Interview by Evelyn Einhaeuser

When did you start chanting and what brought you to chanting?

To answer, I have to go back to my childhood. I was raised in a Jewish family where my mother and grandmother sang songs and chants in Yiddish. Also, on certain holidays we would go to the Synagogue and I was very drawn to the Hebrew religious chanting I heard there. From the time I was seven till I was twelve,  I learned Yiddish and Hebrew as part of my cultural education. So I was used to listening to chanting in other languages, even though I didn’t always understand the words. Eventually, without the support of formal classes, I forgot 90 percent of what I had learned but the feeling always stayed with me.

In June of 1977, I came to India for the second time, to be with my husband, Neil, who had been studying with T.K.V. Desikachar for the past nine months. Neil had a cassette that Mr. Desikachar had recorded to help with his chanting of the Yoga Sutras. When I heard this chanting, I knew instantly that it was something I would have to learn as soon as possible. I was perhaps thirty-two years old at the time and the feeling of this chanting took me straight back to my childhood experience even though the language was totally different and the intervening time was so long.

Can you explain what is "Adhyayanam" (a Sanskrit term often used for the study of Vedic Chanting) for you?

Literally it means coming closer to yourself. So fundamentally, learning to chant the Vedas is a tool for self observation or svadhyaya.  In this process, learning through a relationship with a teacher plays an important role because something unique happens when the teacher recites and you receive, when you listen and are being listened to. It is a very different experience than learning from a book or CD.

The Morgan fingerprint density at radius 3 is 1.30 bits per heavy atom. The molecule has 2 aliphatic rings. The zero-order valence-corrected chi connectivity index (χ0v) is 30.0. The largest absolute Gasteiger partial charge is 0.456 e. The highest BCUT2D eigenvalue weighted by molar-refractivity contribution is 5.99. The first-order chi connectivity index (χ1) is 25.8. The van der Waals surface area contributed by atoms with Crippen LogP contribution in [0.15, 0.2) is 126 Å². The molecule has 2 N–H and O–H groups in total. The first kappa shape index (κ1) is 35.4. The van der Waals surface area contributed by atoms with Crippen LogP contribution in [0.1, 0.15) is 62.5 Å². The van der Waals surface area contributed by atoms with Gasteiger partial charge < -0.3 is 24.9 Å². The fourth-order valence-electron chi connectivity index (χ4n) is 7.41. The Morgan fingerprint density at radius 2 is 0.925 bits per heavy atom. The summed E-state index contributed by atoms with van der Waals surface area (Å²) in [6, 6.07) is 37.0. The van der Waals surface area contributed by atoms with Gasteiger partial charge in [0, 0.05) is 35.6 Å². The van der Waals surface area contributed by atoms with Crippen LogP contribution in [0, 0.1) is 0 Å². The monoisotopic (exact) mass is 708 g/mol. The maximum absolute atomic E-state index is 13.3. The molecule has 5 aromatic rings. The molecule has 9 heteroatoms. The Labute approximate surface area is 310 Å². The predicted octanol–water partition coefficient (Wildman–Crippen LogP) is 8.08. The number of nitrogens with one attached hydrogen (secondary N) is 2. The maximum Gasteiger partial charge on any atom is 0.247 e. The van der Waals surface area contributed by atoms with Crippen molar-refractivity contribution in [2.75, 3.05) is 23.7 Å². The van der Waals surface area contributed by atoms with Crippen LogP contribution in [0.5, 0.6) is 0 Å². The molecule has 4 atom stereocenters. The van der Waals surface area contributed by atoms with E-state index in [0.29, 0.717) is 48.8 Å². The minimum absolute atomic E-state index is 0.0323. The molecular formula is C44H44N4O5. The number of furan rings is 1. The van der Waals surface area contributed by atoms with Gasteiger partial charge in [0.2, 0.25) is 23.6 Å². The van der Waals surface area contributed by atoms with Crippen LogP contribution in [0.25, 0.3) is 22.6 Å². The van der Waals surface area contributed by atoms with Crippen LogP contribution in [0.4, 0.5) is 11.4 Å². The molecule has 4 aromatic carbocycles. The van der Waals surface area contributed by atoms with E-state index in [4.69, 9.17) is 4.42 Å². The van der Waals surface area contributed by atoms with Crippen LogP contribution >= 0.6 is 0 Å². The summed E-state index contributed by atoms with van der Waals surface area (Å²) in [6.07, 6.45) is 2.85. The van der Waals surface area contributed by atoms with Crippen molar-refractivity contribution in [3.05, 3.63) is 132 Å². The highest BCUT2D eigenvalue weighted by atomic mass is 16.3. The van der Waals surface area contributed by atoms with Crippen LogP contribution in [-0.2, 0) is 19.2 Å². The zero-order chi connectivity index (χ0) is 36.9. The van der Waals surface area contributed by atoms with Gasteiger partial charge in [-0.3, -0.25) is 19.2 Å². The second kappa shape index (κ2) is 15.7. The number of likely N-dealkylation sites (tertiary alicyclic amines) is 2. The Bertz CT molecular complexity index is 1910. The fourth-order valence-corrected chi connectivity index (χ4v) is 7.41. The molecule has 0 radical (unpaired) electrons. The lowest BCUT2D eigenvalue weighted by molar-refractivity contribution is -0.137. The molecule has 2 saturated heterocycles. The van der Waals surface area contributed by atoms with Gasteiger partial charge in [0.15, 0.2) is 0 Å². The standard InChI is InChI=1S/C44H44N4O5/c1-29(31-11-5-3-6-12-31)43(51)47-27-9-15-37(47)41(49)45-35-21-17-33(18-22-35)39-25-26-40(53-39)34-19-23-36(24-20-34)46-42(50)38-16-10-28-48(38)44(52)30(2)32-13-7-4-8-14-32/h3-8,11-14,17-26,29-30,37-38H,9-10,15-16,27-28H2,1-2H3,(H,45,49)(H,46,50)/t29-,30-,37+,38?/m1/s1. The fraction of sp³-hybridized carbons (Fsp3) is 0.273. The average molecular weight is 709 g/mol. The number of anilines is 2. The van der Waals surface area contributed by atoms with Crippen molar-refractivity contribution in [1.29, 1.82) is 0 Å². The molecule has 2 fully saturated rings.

Also, when you practice with the intention of listening to your own voice, an awareness of your own nature, both external and internal, is revealed. Often, this part of chanting practice is missed. When you are learning Vedic chanting, there is so much focus on chanting technique and correct pronunciation of Sanskrit, that you can easily forget the importance of listening to your own voice. But when you do remember to set this intention for listening as a priority in your practice, your expression, as well as your experience of chanting, changes.

Is it important to know the meaning of a chant?

For many, many years I was taught chanting with only the slightest hint of its meaning and that was given only after I had learned the chant. This approach is found in many cultures that are based in the oral tradition. In this way, when the meaning is given, it has somewhere to land inside of me that is not just mental, because the chant exists now in my body and my breath as well as in my mind.

In my own teaching experience, in order for some students to learn to chant, they need to come in through the intellectual door. For other people the sound itself  might be more accessible.

But even if the doorway has been opened through an intellectual process, for me as a teacher of Western students, the activity of chanting is the highest priority.

Can you tell me some special experiences of learning chant with your teacher?